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Letter from Poetry Magazine

Letter to the Editor

Dear Editor,

I am a reviewer who has handed down a fair share of pans; thus, I am probably the last person who should complain about the curt dismissals which Brian Phillips dishes out in his omnibus review of ten books ("Ten Takes," February 2005). But as one who has written—in a very different vein, to be sure—about two of these books and is currently working on a review of a third, I feel compelled to protest. Ted Kooser has probably grown a thick enough hide to weather the condescension that routinely greets his Nebraska-based poems, but to find even more condescension lurking behind a mask equivocating about how Kooser's success "has as much to do with the way his work has been received by critics as with the work itself" has surely introduced us all to a new wrinkle in the art of bushwhacking. If David Mason is an "uneven" poet, much of the blame must fall on narrative poems like "The Country I Remember" and "The Collector's Tale," which cast, by virtue of their ambition and accomplishment, the shorter lyrics in their long shade. To quote five lines from the "The Collector's Tale," a poem of almost two hundred lines, and accuse Mason of "calm literariness" because his "drunken, half-Indian murderer" has apparently read The Great Gatsby seems odd indeed coming from a critic who says of his own origins, "I grew up in Oklahoma, where we also had the Internet." And to use one poet who works in form as a stick to beat New Formalists in general (which is the case in Phillips's review of Catherine Tufariello's Keeping My Name) is a tactic that has outlived a usefulness it never had in the first place. Phillips quotes a total of four lines by Tufariello as damning examples of "the absurd quaintness of contemporary life slipped too blithely into iambs." If he plans to extend the same courtesy to, say, Richard Wilbur, I do hope that he will provide more extensive evidence. His self-congratulatory metaphor likening Tufariello's hard-earned command of craft (her first book appeared in her forties) to how "girls in finishing schools used to learn posture by walking with books on their heads" is so smugly patronizing and sexist that it deserves no further comment.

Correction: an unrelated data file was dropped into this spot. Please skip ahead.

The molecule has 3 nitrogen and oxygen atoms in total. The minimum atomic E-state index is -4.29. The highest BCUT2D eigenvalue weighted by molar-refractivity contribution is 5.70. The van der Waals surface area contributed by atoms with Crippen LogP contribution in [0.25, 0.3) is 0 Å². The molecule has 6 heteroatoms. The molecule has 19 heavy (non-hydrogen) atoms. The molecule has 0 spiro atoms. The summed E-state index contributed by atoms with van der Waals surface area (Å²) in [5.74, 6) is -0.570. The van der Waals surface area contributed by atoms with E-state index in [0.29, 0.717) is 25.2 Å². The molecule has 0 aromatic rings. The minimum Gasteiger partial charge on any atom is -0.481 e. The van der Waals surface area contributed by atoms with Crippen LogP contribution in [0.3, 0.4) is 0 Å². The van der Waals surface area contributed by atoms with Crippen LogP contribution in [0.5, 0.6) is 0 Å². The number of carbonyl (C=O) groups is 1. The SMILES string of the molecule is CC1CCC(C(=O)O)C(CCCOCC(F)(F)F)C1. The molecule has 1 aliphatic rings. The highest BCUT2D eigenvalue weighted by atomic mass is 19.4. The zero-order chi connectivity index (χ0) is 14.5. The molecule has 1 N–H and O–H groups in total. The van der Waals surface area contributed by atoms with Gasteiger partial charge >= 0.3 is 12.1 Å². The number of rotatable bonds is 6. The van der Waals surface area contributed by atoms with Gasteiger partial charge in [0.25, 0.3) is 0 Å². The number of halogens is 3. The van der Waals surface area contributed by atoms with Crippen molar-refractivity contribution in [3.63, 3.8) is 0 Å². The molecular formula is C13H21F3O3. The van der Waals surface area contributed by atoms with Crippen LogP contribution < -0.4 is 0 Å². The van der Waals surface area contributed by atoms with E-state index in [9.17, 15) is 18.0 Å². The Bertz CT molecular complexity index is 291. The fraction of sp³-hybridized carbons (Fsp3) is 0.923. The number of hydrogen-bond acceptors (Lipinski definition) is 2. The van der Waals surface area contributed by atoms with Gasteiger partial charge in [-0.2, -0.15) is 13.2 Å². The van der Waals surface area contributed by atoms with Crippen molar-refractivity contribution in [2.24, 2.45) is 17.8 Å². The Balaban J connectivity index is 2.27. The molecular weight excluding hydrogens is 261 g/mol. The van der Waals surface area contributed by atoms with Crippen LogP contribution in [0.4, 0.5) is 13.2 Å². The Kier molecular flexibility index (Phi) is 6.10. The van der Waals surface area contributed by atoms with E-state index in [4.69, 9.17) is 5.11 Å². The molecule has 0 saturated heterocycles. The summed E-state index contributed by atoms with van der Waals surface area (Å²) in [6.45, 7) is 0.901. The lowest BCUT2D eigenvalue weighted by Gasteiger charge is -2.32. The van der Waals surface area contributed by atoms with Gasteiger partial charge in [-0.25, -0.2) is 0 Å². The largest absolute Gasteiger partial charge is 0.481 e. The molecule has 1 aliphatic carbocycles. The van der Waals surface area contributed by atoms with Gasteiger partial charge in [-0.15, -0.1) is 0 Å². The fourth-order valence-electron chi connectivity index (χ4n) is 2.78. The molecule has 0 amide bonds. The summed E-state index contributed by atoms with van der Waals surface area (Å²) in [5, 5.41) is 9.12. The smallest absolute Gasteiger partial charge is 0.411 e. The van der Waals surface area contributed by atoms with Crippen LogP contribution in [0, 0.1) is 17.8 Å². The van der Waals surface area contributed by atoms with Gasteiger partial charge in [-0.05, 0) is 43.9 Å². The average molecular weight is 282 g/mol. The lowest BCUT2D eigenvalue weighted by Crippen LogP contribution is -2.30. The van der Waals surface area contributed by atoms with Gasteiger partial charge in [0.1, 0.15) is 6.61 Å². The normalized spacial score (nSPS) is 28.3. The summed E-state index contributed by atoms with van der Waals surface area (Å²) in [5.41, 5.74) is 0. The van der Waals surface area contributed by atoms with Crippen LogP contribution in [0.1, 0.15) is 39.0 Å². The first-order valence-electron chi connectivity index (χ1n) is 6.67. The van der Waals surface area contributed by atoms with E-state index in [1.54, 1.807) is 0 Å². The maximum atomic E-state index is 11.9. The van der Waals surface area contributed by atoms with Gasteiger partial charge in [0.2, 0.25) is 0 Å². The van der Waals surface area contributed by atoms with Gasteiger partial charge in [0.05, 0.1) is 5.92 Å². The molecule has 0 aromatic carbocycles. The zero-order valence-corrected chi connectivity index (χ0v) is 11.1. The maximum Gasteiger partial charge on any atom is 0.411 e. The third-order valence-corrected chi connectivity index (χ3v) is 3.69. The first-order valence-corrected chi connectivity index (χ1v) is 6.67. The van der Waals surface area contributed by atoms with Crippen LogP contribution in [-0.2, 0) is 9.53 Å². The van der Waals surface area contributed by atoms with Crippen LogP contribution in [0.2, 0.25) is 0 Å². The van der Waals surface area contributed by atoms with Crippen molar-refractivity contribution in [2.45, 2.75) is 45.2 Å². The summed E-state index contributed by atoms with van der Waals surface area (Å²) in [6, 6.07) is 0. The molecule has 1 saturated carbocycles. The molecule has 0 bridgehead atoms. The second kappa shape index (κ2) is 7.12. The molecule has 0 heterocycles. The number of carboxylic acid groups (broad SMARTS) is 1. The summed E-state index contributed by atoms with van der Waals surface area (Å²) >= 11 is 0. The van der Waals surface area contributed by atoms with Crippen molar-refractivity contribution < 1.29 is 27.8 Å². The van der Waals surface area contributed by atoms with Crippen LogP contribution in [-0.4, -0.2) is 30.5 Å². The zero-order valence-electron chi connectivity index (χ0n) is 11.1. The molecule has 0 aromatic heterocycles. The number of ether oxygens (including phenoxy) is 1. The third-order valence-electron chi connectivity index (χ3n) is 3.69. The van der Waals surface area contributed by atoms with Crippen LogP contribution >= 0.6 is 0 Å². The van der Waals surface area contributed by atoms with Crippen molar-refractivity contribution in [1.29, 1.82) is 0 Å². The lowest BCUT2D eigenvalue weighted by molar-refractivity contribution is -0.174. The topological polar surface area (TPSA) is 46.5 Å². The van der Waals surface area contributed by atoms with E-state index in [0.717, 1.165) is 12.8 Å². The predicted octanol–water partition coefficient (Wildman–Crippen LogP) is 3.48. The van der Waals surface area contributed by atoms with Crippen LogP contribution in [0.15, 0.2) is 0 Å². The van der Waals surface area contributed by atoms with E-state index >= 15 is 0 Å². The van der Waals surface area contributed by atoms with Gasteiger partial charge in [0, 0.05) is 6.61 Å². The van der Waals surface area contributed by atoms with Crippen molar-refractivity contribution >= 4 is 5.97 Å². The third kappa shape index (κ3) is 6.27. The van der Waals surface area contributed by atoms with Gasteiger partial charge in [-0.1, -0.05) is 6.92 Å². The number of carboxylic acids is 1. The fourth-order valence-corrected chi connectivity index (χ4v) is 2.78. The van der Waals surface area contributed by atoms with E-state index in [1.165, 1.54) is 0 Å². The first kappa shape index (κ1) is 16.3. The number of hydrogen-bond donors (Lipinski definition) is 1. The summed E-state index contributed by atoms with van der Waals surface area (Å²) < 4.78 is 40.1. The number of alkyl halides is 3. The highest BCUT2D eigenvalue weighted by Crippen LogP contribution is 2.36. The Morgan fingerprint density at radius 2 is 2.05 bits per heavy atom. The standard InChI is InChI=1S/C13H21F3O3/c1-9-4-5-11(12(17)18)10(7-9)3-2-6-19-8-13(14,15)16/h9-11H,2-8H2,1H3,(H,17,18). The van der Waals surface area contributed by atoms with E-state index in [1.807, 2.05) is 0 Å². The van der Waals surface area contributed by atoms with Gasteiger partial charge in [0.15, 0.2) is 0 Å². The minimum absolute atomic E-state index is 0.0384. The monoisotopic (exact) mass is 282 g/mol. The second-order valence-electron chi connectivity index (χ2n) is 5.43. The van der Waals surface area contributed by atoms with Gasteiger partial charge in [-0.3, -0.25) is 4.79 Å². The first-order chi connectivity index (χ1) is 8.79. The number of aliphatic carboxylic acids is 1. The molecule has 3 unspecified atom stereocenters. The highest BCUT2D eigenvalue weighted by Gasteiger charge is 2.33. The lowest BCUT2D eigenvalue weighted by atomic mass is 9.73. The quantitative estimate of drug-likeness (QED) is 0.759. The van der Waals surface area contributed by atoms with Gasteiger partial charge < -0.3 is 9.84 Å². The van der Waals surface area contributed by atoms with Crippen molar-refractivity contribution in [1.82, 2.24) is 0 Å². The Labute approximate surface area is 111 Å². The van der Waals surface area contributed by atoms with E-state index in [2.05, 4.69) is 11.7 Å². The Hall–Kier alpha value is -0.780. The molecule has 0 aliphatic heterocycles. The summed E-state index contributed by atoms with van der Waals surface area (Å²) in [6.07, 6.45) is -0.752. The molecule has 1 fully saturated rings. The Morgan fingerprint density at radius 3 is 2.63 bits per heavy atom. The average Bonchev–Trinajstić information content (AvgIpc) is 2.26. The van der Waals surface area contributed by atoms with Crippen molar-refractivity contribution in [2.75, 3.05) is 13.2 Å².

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This poem originally appeared in the April 2005 issue of Poetry magazine

  • Poet, scholar, editor, and critic R.S. Gwynn was born in Eden, North Carolina. He received a BA from Davidson College, where he twice won the Vereen Bell Award for Creative Writing, and he earned both an MA and an MFA from the University of Arkansas, where he won the John...

Letter from Poetry Magazine

Letter to the Editor

  • Poet, scholar, editor, and critic R.S. Gwynn was born in Eden, North Carolina. He received a BA from Davidson College, where he twice won the Vereen Bell Award for Creative Writing, and he earned both an MA and an MFA from the University of Arkansas, where he won the John...

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